Top Trump diplomat shares plans for future peace accords between Israelis, Palestinians

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EXCLUSIVE: Jason Greenblatt spent 20 years as the top real estate lawyer for New York developer Donald Trump. He worked on numerous deals from his office in the gleaming Trump Tower on Manhattan's Fifth Avenue.

But on a summer day this week Greenblatt was in another gleaming skyscraper several blocks away from his old office, this time at the United Nations, working on a geopolitical deal that has proven elusive even to the most seasoned diplomats. He addressed the United Nations Security Council on reaching a comprehensive peace deal between Israel and the Palestinians, and he had some blunt words for an institution that for decades has failed to resolve the conflict.

"We know that the Palestinians have seen promises made by some, and not kept. But President Trump and his administration desire to make the lives of everyone involved better," Greenblatt said.  "Peace will require honesty, and a willingness to consider new ideas as well as courage and hard compromises. This is a time for us to speak to each other candidly, not in stale slogans and talking points."

Greenblatt is the president's point man on peace in the Middle East, and in his address, Greenblatt called out the well-worn bromides of the international diplomats who have yielded little progress.

"We will only achieve peace by putting forth a plan that both sides hopefully will be interested enough and excited enough to engage on and negotiate on and reach the finish line," he told Fox News in an interview after his Security Council appearance.  "We won’t achieve peace by constantly referring to the tired talking points to international law that isn't clear on the subject, to international consensus which doesn't exist on this particular subject."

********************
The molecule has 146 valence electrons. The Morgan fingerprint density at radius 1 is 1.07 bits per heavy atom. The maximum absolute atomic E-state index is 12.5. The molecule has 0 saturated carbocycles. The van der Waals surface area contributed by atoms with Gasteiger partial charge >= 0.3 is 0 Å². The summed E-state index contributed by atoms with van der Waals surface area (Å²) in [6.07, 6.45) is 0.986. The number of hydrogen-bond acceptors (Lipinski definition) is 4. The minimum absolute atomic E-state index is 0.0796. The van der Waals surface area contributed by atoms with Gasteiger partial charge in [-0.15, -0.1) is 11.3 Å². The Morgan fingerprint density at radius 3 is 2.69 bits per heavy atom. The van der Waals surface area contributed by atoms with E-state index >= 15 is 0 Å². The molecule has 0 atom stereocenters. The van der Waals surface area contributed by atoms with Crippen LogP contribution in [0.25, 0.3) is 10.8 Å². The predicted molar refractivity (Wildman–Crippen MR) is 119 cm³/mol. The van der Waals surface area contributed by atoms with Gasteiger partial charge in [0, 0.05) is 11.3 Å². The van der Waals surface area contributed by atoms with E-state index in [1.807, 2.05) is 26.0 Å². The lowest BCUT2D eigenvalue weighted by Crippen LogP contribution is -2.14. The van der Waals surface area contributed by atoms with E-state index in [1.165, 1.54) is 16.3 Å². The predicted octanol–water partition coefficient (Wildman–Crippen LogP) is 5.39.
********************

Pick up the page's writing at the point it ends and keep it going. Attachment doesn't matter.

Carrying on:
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But despite the odds, he is optimistic.

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"We want tremendous lives for the Palestinians. We want lives that mirror the lives of Israelis as long as we can keep everybody secure. We are not going to get there with slogans."

His U.N. visit came one month after the Trump administration sponsored a "Peace to Prosperity" workshop that was held in Bahrain. More than 300 officials, including those from Israel and Arab nations, mingled to chart out an unprecedented effort to bolster the Palestinian economy. The administration plan is to provide $50 billion for desperately needed economic development, that officials say would create 1 million jobs for the Palestinians and take the West Bank, and Gaza, into a new era as well as neighboring economies.

But the Palestinian Authority, led by Mahmoud Abbas, not only refused to negotiate...or even participate, they even briefly arrested a Palestinian businessman from Hebron because he attended the event. Abbas has broken off ties to the White House as a protest, in response to the administration moving the U.S. Embassy in Israel from Tel Aviv to Jerusalem last year.